“You tell us what you want and we do it. You can drop us anywhere on Earth, we’ll get the job done. That’s what we were trained to do, and what we’ve always done. We are forever strangers in unknown lands. Through his work with National Geographic, Joel Sartore frequently undertakes photographic expeditions in far-flung corners of the world. Very few people can imagine the workload: we miss birthdays and holidays. But we will do it until the day we die. Why? Because we’re trying to save the Earth.”
To save the Earth, and the species that live here. Those that surround us. To achieve this, Joel Sartore and the National Geographic magazine decided to build an ark, like modern-day Noahs, to house photographs of over 12,000 species of animals. This photographic sanctuary will contain a portrait of every species threatened with extinction. To date, over 6,000 of them have been photographed, from the smallest to the largest, the most placid to the most restless. This task has taken him to zoos and reserves around the world.
“My goal is for these photos to engage people not only now, but also after my death. That when the public sees them, they ask themselves how they can help to save these animals, and that they really do it. But creating an image that will outlive us is a real challenge. I must take at least 30,000 photos a year. And from among this flood of pictures, only about three or four truly hit the mark. I have more fingers on one hand than good photos each year. And I’ve been taking them since I was 18.”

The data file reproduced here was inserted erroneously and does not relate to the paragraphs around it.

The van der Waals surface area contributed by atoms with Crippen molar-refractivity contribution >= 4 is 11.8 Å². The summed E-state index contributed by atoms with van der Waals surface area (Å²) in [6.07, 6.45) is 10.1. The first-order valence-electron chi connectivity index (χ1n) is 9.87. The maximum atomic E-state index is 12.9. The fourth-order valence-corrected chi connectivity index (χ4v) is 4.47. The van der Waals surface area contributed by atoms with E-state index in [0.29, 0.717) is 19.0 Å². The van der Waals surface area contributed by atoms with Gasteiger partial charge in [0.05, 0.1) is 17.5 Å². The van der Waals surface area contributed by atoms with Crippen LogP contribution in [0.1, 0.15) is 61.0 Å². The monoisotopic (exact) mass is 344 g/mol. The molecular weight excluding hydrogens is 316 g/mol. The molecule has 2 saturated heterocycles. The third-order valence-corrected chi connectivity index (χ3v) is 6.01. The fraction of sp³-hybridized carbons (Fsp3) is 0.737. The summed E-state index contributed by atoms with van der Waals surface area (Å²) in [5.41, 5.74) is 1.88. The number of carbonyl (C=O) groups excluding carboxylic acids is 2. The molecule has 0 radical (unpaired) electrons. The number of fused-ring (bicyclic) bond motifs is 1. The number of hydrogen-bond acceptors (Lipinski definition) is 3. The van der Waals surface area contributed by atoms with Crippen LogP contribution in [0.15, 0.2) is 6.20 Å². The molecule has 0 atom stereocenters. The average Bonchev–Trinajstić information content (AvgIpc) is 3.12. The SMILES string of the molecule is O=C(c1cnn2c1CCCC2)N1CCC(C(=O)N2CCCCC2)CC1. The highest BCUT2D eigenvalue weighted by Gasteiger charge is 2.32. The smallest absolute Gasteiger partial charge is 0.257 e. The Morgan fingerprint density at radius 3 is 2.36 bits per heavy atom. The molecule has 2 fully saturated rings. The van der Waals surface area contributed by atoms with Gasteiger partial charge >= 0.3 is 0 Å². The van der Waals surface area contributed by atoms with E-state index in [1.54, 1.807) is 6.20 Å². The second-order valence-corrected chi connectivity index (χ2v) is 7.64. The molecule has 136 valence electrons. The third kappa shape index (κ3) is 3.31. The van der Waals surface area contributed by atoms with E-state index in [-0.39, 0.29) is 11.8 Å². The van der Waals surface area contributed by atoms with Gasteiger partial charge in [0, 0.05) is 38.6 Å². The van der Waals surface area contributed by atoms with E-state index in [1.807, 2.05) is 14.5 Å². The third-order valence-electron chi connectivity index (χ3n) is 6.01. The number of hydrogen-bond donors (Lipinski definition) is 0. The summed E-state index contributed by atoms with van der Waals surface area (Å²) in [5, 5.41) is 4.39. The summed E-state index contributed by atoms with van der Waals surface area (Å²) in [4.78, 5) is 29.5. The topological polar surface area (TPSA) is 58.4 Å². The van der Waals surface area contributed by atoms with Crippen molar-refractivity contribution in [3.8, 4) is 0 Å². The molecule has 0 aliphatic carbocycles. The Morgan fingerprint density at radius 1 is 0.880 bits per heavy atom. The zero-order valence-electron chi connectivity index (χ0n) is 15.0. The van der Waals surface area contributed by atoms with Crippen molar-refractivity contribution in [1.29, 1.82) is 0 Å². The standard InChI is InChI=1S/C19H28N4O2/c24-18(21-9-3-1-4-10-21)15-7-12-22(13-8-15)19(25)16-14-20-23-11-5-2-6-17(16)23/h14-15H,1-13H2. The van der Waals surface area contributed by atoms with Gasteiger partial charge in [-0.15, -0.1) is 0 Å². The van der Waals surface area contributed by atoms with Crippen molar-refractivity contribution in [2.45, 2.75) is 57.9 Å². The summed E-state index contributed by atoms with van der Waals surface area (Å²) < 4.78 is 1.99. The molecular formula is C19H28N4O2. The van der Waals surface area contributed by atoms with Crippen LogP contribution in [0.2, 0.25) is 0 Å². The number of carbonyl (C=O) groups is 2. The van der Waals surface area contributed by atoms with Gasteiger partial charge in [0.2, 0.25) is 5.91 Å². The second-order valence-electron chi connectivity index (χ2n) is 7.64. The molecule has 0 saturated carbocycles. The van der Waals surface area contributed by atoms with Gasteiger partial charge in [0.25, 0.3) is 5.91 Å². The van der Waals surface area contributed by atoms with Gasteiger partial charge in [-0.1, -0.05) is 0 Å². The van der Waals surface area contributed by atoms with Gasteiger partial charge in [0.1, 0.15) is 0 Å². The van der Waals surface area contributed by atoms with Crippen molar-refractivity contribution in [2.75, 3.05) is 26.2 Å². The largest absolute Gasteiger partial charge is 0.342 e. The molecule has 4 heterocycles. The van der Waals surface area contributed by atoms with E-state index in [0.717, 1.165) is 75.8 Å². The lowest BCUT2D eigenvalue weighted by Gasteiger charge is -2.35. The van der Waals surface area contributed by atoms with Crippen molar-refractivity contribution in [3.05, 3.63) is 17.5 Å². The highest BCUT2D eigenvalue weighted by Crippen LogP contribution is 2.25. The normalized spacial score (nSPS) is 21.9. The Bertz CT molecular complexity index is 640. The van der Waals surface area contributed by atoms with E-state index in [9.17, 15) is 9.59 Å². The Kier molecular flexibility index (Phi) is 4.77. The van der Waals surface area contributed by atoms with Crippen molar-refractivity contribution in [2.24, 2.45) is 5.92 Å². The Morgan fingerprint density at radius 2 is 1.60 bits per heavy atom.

Joel Sartore produces his photo gallery in much the same way as a fashion shoot: against a black or white background with carefully chosen lighting for each animal. “The most important thing is the eyes. I have to be able to create a face-to-face encounter with the viewer.”
Over 500 million years, life on Earth has gone through five periods of extinction. And whatever Donald Trump might think, we are now staring down the barrel of the sixth: scientists call it the Holocene extinction. This alarming situation highlights Joel Sartore’s painstaking work and puts it into (colourful) perspective, urging us to realise that the countdown for man suffocating the natural world has begun.